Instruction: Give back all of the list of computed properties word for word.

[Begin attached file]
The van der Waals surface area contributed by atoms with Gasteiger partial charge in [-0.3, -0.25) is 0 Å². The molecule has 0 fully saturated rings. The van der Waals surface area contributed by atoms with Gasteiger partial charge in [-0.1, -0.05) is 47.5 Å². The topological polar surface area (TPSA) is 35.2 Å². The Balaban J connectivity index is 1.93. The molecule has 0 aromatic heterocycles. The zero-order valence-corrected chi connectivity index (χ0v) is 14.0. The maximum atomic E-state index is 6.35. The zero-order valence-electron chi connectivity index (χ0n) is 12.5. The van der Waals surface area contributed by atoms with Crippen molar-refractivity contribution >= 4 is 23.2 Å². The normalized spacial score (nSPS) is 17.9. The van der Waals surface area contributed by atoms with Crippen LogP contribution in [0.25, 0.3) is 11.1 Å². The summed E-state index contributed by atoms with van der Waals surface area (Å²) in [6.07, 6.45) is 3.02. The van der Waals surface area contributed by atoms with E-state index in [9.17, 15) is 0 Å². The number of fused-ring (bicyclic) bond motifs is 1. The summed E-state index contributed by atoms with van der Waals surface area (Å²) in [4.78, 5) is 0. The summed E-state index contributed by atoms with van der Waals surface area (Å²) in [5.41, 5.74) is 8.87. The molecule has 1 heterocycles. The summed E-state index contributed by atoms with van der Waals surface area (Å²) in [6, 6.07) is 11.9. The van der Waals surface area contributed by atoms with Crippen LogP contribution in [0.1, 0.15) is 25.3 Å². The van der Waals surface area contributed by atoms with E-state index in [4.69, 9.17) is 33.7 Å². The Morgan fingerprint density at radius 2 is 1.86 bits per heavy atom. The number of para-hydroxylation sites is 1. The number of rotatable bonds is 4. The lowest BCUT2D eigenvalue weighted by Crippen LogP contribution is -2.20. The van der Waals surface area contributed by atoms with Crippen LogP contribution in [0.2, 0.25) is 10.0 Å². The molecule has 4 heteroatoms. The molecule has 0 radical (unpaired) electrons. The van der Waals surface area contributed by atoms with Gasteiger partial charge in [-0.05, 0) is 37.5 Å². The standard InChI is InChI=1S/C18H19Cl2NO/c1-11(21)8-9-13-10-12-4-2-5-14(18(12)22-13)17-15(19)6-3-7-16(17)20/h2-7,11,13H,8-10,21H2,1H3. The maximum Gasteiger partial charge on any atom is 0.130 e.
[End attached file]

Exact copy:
The van der Waals surface area contributed by atoms with Gasteiger partial charge in [-0.3, -0.25) is 0 Å². The molecule has 0 fully saturated rings. The van der Waals surface area contributed by atoms with Gasteiger partial charge in [-0.1, -0.05) is 47.5 Å². The topological polar surface area (TPSA) is 35.2 Å². The Balaban J connectivity index is 1.93. The molecule has 0 aromatic heterocycles. The zero-order valence-corrected chi connectivity index (χ0v) is 14.0. The maximum atomic E-state index is 6.35. The zero-order valence-electron chi connectivity index (χ0n) is 12.5. The van der Waals surface area contributed by atoms with Crippen molar-refractivity contribution >= 4 is 23.2 Å². The normalized spacial score (nSPS) is 17.9. The van der Waals surface area contributed by atoms with Crippen LogP contribution in [0.25, 0.3) is 11.1 Å². The summed E-state index contributed by atoms with van der Waals surface area (Å²) in [6.07, 6.45) is 3.02. The van der Waals surface area contributed by atoms with E-state index in [9.17, 15) is 0 Å². The number of fused-ring (bicyclic) bond motifs is 1. The summed E-state index contributed by atoms with van der Waals surface area (Å²) in [4.78, 5) is 0. The summed E-state index contributed by atoms with van der Waals surface area (Å²) in [5.41, 5.74) is 8.87. The molecule has 1 heterocycles. The summed E-state index contributed by atoms with van der Waals surface area (Å²) in [6, 6.07) is 11.9. The van der Waals surface area contributed by atoms with Crippen LogP contribution in [0.1, 0.15) is 25.3 Å². The van der Waals surface area contributed by atoms with E-state index in [4.69, 9.17) is 33.7 Å². The Morgan fingerprint density at radius 2 is 1.86 bits per heavy atom. The number of para-hydroxylation sites is 1. The number of rotatable bonds is 4. The lowest BCUT2D eigenvalue weighted by Crippen LogP contribution is -2.20. The van der Waals surface area contributed by atoms with Crippen LogP contribution in [0.2, 0.25) is 10.0 Å². The molecule has 4 heteroatoms. The molecule has 0 radical (unpaired) electrons. The van der Waals surface area contributed by atoms with Gasteiger partial charge in [-0.05, 0) is 37.5 Å². The standard InChI is InChI=1S/C18H19Cl2NO/c1-11(21)8-9-13-10-12-4-2-5-14(18(12)22-13)17-15(19)6-3-7-16(17)20/h2-7,11,13H,8-10,21H2,1H3. The maximum Gasteiger partial charge on any atom is 0.130 e.